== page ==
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Following energy issues in the state of Connecticut and beyond.

Thursday, August 12, 2010

Blumenthal Wants DPUC To Investigate Positive Energy

Connecticut Attorney General Richard Blumenthal said Thursday he wants state utility regulators to investigate Middlebury-based Positive Energy for allegedly falsifying its state license application.
Blumenthal claims a Department of Public Utility Control investigation should so look into whether Positive Energy delayed and diverted contracts, potentially costing customers hundreds of thousands of dollars or more in lost discounts.

Blumenthal's petition to the Connecticut Department of Public Utility Control comes just four days after consumer affairs blogger and veteran journalist George Gombossy reported that DPUC officials were apparently unaware that Positive Energy President Joseph Ventura had recently been fined for making false statements in a mortgage application when they gave the company its license to sell electricity to customers in the spring of 2009. Gombossy's blog appears on the New Haven Register's web site,

Blumenthal said Tuesday his office has also learned of allegations from former Positive Energy employees and company investors that Ventura allegedly delayed processing customer requests to switch electricity suppliers in order divert them to another company. If true, as many as 30,000 to 40,000 consumers could have lost hundreds of thousands of dollars or more in discounts, according to Blumenthal.

“These allegations – falsifying a state license application and delaying contracts – are serious and significant, potentially costing consumers hundreds of thousands of dollars or more in discounts,” Blumenthal said. “I urge the DPUC to investigate and take action - license revocation, restitution to consumers and monetary penalties - if warranted by the facts."

Positive Energy is licensed by the state as an electric power aggregator. That means the company buys power from electric generators and resells it at a discount to consumers.

Positive Energy investors met with Blumenthal’s office earlier this month and alleged that Ventura told customers they were signing with supplier Viridian Energy, Inc, but never actually processed the contracts, the Attorney General said. Instead, Ventura waited months until another supplier, ResCom Energy, LLC, received its state license and then signed them with that company, according to the investors.

Ventura responded to Blumenthal's petition to the DPUC with a written statement that was released via the company's public relations firm, Hartford-based Sullivan & LeShane.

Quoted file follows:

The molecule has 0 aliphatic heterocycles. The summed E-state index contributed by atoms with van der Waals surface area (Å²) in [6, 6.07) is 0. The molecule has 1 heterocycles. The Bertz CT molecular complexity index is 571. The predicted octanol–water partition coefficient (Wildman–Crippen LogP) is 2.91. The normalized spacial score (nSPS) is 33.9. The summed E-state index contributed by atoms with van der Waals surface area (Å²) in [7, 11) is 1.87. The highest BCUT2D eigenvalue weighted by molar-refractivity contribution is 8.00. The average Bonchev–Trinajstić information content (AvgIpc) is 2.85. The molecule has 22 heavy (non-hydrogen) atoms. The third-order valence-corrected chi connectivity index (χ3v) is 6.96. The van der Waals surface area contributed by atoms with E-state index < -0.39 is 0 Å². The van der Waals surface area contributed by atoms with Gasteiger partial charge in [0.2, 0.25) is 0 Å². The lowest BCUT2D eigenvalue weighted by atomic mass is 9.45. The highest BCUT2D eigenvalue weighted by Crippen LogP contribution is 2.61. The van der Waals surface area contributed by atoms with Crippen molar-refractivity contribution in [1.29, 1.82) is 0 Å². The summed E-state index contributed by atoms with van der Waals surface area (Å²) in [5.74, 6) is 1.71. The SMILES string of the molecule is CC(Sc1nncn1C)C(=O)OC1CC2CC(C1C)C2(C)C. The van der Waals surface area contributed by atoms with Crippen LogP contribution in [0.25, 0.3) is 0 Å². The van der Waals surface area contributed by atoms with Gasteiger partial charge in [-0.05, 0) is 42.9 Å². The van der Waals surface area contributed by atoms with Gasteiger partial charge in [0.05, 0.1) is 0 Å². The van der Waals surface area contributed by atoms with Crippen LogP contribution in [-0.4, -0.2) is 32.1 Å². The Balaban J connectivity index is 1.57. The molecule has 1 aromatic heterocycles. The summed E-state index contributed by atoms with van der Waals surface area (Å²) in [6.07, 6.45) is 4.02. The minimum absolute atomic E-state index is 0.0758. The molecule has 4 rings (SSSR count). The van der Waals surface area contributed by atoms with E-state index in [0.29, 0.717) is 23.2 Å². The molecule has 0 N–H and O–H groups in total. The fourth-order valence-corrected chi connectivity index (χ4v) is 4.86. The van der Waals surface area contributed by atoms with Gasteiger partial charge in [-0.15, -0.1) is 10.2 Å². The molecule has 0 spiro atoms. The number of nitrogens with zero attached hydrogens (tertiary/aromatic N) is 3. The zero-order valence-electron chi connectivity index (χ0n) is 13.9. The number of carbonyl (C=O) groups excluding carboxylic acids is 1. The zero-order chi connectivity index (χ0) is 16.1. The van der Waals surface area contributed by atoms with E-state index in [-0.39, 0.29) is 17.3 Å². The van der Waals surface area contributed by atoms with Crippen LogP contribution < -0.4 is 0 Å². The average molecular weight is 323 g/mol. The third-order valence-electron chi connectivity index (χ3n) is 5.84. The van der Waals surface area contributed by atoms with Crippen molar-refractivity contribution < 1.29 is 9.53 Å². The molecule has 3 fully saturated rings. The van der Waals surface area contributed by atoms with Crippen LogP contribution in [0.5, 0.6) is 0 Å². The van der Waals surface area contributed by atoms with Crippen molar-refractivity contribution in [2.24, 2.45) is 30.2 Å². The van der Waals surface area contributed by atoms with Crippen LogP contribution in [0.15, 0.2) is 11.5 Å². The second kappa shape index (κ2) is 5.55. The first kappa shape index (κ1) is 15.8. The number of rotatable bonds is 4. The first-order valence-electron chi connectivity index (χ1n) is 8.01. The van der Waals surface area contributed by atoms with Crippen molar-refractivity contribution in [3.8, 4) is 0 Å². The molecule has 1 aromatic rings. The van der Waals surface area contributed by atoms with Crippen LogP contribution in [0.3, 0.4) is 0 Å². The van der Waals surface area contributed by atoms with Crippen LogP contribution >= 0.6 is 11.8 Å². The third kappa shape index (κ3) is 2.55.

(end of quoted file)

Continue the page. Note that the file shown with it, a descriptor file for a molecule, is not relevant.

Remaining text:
“Positive Energy Electricity Supply Company, LLC is a growing Connecticut business with a base of 40,000 customers, the overwhelming majority of whom have been pleased with the savings and service they have received from Positive Energy arranging their electricity supply," Ventura said in his statement. “Despite published reports stating otherwise, Positive Energy gave full and accurate disclosure of each of its current officers and directors when applying to the DPUC to be an electricity aggregator in Connecticut. Additionally, in applying to DPUC, Positive Energy properly disclosed all relevant and pertinent information on its mission for Connecticut and the people involved in it."

Ventura said the fine issued against him by the Connecticut Banking Department "was concerning my personal mortgage loan, and at no time did it involve Positive Energy, its customers, the DPUC, or the state’s electricity market."

“The Attorney General’s allegations concerning delaying of placing customers with suppliers are based on grossly overstated information provided by a terminated employee and a disgruntled investor," Ventura added in his statement. “While we at Positive Energy are confident we can refute all of the Attorney General’s allegations, we also believe an investigation based on the allegations to date would be an unwarranted waste of the DPUC’s time and money, as well as ours. What’s more, it would threaten a growing business that provides a vital service in the emerging energy market to thousands of customers.”

According to the Sunday post on Gombossy's blog, when Positive Energy filed documents with the state's Department of Public Utility Control in Feb. 2009, Ventura was not listed as the head of the company. But by April 2009, when the company had received regulatory approval to become an aggregator of electricity in the state, Ventura was listed as the president of the company, Gombossy wrote.

The Connecticut Department of Banking in 2008 ordered Ventura to pay a $100,000 fine for lying on his mortgage application at a time when he was a mortgage loan officer, according to Gombossy (shown at left).


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